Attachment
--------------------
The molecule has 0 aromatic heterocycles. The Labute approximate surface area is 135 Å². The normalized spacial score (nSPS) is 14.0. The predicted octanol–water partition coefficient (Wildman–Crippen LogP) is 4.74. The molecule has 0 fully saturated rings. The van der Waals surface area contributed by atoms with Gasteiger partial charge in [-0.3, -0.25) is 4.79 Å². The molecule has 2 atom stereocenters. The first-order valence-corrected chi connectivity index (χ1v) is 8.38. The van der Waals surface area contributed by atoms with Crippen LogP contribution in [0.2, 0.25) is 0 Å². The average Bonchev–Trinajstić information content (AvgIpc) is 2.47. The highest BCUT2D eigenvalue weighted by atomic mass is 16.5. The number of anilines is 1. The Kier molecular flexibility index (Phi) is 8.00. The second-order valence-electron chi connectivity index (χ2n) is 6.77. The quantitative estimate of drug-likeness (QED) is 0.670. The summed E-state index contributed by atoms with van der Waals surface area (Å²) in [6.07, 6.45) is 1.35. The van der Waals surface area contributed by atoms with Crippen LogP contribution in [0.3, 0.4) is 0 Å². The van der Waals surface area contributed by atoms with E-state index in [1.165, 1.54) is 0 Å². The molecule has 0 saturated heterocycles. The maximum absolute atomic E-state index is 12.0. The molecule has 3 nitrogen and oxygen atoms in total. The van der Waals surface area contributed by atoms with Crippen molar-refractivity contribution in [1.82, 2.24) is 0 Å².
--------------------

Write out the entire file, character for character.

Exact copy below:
The molecule has 0 aromatic heterocycles. The Labute approximate surface area is 135 Å². The normalized spacial score (nSPS) is 14.0. The predicted octanol–water partition coefficient (Wildman–Crippen LogP) is 4.74. The molecule has 0 fully saturated rings. The van der Waals surface area contributed by atoms with Gasteiger partial charge in [-0.3, -0.25) is 4.79 Å². The molecule has 2 atom stereocenters. The first-order valence-corrected chi connectivity index (χ1v) is 8.38. The van der Waals surface area contributed by atoms with Crippen LogP contribution in [0.2, 0.25) is 0 Å². The average Bonchev–Trinajstić information content (AvgIpc) is 2.47. The highest BCUT2D eigenvalue weighted by atomic mass is 16.5. The number of anilines is 1. The Kier molecular flexibility index (Phi) is 8.00. The second-order valence-electron chi connectivity index (χ2n) is 6.77. The quantitative estimate of drug-likeness (QED) is 0.670. The summed E-state index contributed by atoms with van der Waals surface area (Å²) in [6.07, 6.45) is 1.35. The van der Waals surface area contributed by atoms with Crippen LogP contribution in [0.3, 0.4) is 0 Å². The van der Waals surface area contributed by atoms with E-state index in [1.165, 1.54) is 0 Å². The molecule has 0 saturated heterocycles. The maximum absolute atomic E-state index is 12.0. The molecule has 3 nitrogen and oxygen atoms in total. The van der Waals surface area contributed by atoms with Crippen molar-refractivity contribution in [1.82, 2.24) is 0 Å².